Trevithick and the Merthyr Tramroad. Stanley Mercer. 89-101. Disc.: 101-3.
E.A. Forward (102) mentioned the gauge and the tramplates. C.E. Lee (102-3) commented upon dates. Response to discussion (103) considers difficulty of getting locomotive through the tunnel.

Baxter, Bertram. Early railways in Derbyshire. 185-95. Disc.: 195-7.
Includes Mansfield and Pinxton Railway which used fishbellied edge rails; the Belper and Morley Park Railway (no records, but physical evidence existed at that time) and the Cromford and High Paek Railway.

Tyneside tramroads of Northumberland. Charles E. Lee. 199-221. Disc.: 221-9.
Comfirms that gauge of Killingworth Wagonway was 4f 8½ in. Notes that George Stephenson was a "light-hearted young fellow, proud of his muscular power, and that creation of Robert Stephenson & Co. showed father's great faith in son's ability.

Volume 27 (1949/1950)

The centenary of the Semmering Railway and its locomotives. F.J.G. Haut. 19-28. Disc.: 28-9.
Includes bibliography.

Some further notes on early railways in Surrey. Charles E. Lee. and C. Townsend. 51-68. Disc.: 68.
Mainly archaeology of route.

Donkin, Sydney B. Bryan Donkin, F.R.S., M.I.C.E. 1768-1855. 85-95.

The early history of the electric locomotive. F.J.G. Haut. 153-60. Disc.: 161-2.
Includes bibliography.

Lee, Charles E. Adrian Stephens, inventor of the steam whistle. 163-73. Disc.: 171-3.
Cornishman: invented the whistle in South Wales. Died Merthyr Tydfil 25 December 1876. Ronald H. Clark (p. 172)  noted the origins of the calliope organ-type steam whistle and cited an article in Engineering concerning the then state of Stephens. On page 172 also notes the status of Colburn's "great standard work"

Lee, C.E. Rise and decline of the steam-driven omnibus. 181-95. Disc.: 195-8.
Lifu, Straker, Martyn-Gillett-Leyland, Thornycroft, Clarkson and Darracq-Serpollet.

Volume 28 (1951/1952 and 1952/1953)

Forward, E.A. Chapman's locomotives, 1812-1815, some facts and some speculations. 1-18. Disc. 18-19.
Patents noted but not cited in full. Most information added to Chapman entry. Also makes reference to Whinfield's  Trevithick locomotive..

Willans, Kyrle W. Peter William Willans (1851-1892). 21-33. Disc.: 33-4.
High speed engines for marine use and electricity generation killed by development of the turbine. Patents cited include 13,769 of  1884 for central valves and 1852 of 1885 for drive to valve. In the discussion R.H. Clark "thought that there was nothing fascinating than to hear a first-hand account of a pioneer by his own son." Clark also noted, and defined, Willans Lines which show that provided the ratio of expansion is kept constant steam consumption is a linear function of ihp..

The Macintosh: the paternity of an invention. H.R. Schurer. 77-84. Disc.: 85-7.
Schurer was a major contributor to the early history of the rubber industry: many of his short papers were published in what for a time was Rubber Journal, but had both earlier and later titles.

Skeat, W.O. The Decapod locomotive of the Great Eastern Railway. 169-84. Disc. 184-5.
Includes a folding general arrangement drawing. This is a highly detailed examination of a very unusual design and its performance under test. It was developed by J. Holden and the great draughtsman V.R. Russell. Includes notes of the patents involved: see also 29 page 263.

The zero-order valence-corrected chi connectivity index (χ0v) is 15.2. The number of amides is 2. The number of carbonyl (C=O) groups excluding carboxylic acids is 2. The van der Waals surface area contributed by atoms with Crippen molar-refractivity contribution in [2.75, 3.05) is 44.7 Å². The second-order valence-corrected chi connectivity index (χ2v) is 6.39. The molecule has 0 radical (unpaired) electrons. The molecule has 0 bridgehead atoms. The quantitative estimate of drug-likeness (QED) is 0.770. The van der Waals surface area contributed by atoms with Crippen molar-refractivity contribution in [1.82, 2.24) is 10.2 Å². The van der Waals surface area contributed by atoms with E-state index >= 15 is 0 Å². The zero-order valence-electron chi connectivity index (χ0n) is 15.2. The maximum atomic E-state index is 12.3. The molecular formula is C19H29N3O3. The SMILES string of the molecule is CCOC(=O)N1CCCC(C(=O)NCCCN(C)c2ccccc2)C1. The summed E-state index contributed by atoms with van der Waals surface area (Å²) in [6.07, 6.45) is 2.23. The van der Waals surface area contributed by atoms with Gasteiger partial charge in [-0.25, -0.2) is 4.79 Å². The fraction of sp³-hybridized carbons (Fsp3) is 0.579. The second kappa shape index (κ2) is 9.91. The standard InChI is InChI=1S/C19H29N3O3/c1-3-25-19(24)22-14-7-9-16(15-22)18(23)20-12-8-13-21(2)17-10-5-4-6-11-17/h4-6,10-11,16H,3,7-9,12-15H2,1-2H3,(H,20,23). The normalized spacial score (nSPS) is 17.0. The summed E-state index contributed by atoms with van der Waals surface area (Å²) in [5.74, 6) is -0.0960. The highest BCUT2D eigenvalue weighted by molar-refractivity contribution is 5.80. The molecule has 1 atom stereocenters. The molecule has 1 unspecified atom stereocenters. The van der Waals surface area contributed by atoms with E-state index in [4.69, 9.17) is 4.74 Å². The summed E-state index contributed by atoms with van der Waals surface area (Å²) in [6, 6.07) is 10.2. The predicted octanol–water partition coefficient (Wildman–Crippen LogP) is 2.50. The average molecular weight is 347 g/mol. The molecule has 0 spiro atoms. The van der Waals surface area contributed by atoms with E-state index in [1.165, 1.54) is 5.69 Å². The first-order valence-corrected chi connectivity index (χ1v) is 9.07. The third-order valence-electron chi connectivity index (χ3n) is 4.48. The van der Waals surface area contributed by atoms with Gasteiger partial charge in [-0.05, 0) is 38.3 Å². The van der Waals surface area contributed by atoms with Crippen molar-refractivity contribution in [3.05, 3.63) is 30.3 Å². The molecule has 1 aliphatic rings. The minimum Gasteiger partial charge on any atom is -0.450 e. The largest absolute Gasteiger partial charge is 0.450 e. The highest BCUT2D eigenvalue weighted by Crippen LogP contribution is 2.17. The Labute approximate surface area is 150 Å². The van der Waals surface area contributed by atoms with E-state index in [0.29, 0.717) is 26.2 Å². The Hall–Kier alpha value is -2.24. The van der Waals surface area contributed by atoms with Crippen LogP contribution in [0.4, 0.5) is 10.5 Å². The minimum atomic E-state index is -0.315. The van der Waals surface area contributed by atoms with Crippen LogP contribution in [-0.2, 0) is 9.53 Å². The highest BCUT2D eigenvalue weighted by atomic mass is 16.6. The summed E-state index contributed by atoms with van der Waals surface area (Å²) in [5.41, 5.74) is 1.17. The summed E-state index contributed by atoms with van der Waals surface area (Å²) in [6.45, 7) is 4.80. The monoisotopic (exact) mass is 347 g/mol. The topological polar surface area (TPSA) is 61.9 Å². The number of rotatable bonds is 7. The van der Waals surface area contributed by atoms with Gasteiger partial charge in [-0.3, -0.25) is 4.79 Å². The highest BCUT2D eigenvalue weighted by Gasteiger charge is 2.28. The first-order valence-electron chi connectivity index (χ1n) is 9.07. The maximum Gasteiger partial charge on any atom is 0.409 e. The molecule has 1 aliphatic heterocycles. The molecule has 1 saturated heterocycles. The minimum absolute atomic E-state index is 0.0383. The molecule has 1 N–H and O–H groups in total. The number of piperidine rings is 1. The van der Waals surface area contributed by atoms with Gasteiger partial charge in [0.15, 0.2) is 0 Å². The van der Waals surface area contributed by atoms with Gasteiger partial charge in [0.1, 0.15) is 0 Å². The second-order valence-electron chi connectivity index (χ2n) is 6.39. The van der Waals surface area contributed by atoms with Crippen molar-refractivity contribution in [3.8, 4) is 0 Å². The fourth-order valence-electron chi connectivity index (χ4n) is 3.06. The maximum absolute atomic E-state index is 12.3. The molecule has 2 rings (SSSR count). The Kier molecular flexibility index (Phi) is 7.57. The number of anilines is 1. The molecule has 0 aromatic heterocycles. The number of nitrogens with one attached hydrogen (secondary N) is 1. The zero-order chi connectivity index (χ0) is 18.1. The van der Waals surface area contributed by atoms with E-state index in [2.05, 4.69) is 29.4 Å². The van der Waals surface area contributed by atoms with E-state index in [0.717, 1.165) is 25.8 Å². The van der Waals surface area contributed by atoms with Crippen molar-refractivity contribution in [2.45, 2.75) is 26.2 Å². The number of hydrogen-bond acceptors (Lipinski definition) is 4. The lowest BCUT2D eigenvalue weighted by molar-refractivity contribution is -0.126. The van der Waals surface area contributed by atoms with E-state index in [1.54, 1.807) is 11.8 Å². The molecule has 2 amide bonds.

Volume 29 (1953/1954 and 1954/1955)

Report on railways in England in 1826-27 by Carl von Oeynhausen and Heinrich von Dechen; translated and reviewed E.A. Forward. 1-10. Disc.: 11-12.
Report by two Prussian mining engineers who visited the United Kingdom to study the railways. The Report appears to have been unknown to British writers until 1921 when J.G.H. Warren found a reference to it which led to the discovery of the original report in Archiv fur Bergbau und Huttenwesen, 1829 Volume 19. A preliminary survey showed it to be extremely valuable, as it contained more complete descriptions of the Stockton and Darlington Railway, and the Hetton Colliery Railway, than appear elsewhere; while it contained detail previously unknown. The parts dealing with the Stockton and Darlington Railway, its locomotives and stationary engines, were translatcd by H.W. Dickinson for Warren who included them in his Century of locomotive building by Messrs. Robert Stephenson and Co., published in 1923. The major portion of the Report remained unexplored until translated in 1942 at the instigation of Dendy Marshall, who hoped the whole Report might be published by the Newcomen Society as an Extra Publication, but this was impracticable. This paper was intended to fulfil that purpose, and covers the descriptive parts of the Report, amounting to about 70%. Although the title page states that their journeys took place in 1826 aud 1827 there is nothing in the text to show the exact period covered. From the dates mentioned, however, it is clear that they were in tho North of England in April and May 1827. 1826 is only mentioned once, when they were apparently at Darlington. Discussion: L.T.C. Rolt (11) confirmed that oval rails and double-flanged wheels were then still in use on the Penrhyn Slate Quarry Line; Kenneth Brown (11) questionned the location of the tramway near Bath, suggesting that it might have been the Hampton Down tramway; he also mentioned early visitors from the USA, notably William Strickland who mentioned the Kilmarnock & Troon Railway; P.C. Dewhurst noted the eight-wheeled Wylam locomotive. Charles E. Lee requested more should be translated about the Swansea-Oystermouth Railway..